OB:
7 days. Which is funny, because my due date was pushed back 6 days in the blink of an eye after I measured behind at my first ultrasound. If six days are that easy to add on or take off my estimated delivery date, does it really make sense to only allow my baby to incubate in my belly 7 days past my due date?
MIDWIFE: Up to about 2 weeks…after 1 week after they start doing tests to ensure that everything is okay and we can let the baby keep progressing naturally

FOOD/DRINK DURING LABOR?
OB:
We didn’t get to ask this question. We didn’t get to ask the OB a lot of questions. We were very rushed at our appointment with them.
MIDWIFE: I can eat and drink during labor if and when I want

HUBBY ALLOWED TO CATCH THE BABY IF HE WANTS?
OB:
Didn’t get to ask
MIDWIFE: Yes (and he is actually considering it…COOL!)

CAN HUBBY CUT THE CORD?
OB:
Didn’t get to ask, but I am guessing yes, since I know this is pretty common
MIDWIFE: Yes

SKIN TO SKIN?
OB:
Didn’t get to ask
MIDWIFE: Yes

CAN WE HAVE SOME BONDING TIME BEFORE ROUTINE EXAMS? CAN EYE CARE BE DELAYED DURING THIS TIME?
OB:
Didn’t get to ask
MIDWIFE: Yes and yes

WHEN DOES THE CORD HAVE TO BE CUT?
OB:
Didn’t get to ask
MIDWIFE: I can’t remember the exact amount of time she said but it was NOWHERE near immediate and made me feel comfortable

CAN I LABOR IN MY OWN GOWN INSTEAD OF A HOSPITAL GOWN?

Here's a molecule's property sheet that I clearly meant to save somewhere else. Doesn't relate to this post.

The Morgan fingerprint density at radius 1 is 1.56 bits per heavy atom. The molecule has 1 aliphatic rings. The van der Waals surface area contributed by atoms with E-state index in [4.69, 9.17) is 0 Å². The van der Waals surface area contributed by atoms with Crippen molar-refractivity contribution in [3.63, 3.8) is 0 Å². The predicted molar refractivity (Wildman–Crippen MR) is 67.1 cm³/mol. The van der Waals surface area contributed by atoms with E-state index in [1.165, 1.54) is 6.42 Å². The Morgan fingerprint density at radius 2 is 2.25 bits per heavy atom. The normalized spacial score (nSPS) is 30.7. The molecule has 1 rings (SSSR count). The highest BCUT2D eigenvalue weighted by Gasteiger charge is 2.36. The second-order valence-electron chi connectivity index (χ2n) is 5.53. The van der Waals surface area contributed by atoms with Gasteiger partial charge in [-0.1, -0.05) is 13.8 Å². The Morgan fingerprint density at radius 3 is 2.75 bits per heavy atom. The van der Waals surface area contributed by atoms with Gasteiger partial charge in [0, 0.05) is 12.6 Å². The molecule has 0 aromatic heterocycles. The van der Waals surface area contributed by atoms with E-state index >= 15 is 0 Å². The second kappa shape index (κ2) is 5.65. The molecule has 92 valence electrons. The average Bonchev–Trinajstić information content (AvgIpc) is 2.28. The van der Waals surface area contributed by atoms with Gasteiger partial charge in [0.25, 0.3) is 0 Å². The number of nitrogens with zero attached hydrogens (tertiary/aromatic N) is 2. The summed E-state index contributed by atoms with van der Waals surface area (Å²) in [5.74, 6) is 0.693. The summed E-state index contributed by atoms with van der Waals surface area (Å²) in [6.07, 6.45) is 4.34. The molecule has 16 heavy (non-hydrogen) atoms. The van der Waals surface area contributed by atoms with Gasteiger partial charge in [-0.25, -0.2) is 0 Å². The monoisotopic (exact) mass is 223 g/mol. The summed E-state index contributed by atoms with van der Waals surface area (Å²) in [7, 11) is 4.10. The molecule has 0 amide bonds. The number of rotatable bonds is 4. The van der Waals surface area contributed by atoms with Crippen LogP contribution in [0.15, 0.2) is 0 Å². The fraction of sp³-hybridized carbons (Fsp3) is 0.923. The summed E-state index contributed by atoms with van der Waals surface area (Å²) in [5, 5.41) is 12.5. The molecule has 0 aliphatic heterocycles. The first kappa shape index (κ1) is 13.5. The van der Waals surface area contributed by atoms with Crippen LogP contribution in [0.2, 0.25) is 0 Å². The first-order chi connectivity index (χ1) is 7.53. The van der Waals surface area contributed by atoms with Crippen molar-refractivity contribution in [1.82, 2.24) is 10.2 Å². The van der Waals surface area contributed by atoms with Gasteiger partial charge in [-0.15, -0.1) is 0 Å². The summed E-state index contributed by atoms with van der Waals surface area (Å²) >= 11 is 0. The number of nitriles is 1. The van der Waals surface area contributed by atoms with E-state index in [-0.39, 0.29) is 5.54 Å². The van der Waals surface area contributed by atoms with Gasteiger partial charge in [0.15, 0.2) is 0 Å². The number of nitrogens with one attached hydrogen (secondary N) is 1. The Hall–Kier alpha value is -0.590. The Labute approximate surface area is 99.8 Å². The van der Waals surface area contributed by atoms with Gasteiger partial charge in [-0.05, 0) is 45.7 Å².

OB:
Didn’t get to ask
MIDWIFE: Yes, as long as I don’t mind if it gets dirty

KEEP BABY IN THE ROOM?
OB:
They do allow this, but I have heard stories about nurses and hospital staff pushing you to let them take the baby to the nursery so you can rest, etc
MIDWIFE: Yes, as long as there aren’t complications that require otherwise, which of course I understand

HOSPITAL ROOMS DURING DELIVERY:
OB:
This is not something we asked, but I have a friend who just delivered out of Northside, and I know they pull the bottom of the bed off, you have your feet in stirrups, and they shine a pin light on your vagina
MIDWIFE: We did ask about this, and while the rooms aren’t as plush and hotel-esque as those at Northside, they do have dim lighting and absolutely do not put you in a bed with stirrups and a pin light — HURRAY!

I know this cross section of conversation between us and our former OB and us and our current midwife runs the risk of becoming a narrow view of the two types of practices, and I don’t intend it to be. This was our experience, and was one in which we walked away deciding that the midwife group would give us our best chance for having the natural, empowering, and peaceful birth that we are desiring. If you take anything away from this post, I hope it’s that you have the power to ask questions, research, and make your own informed decisions. Don’t be afraid to question your practitioner or look around if you aren’t satisfied.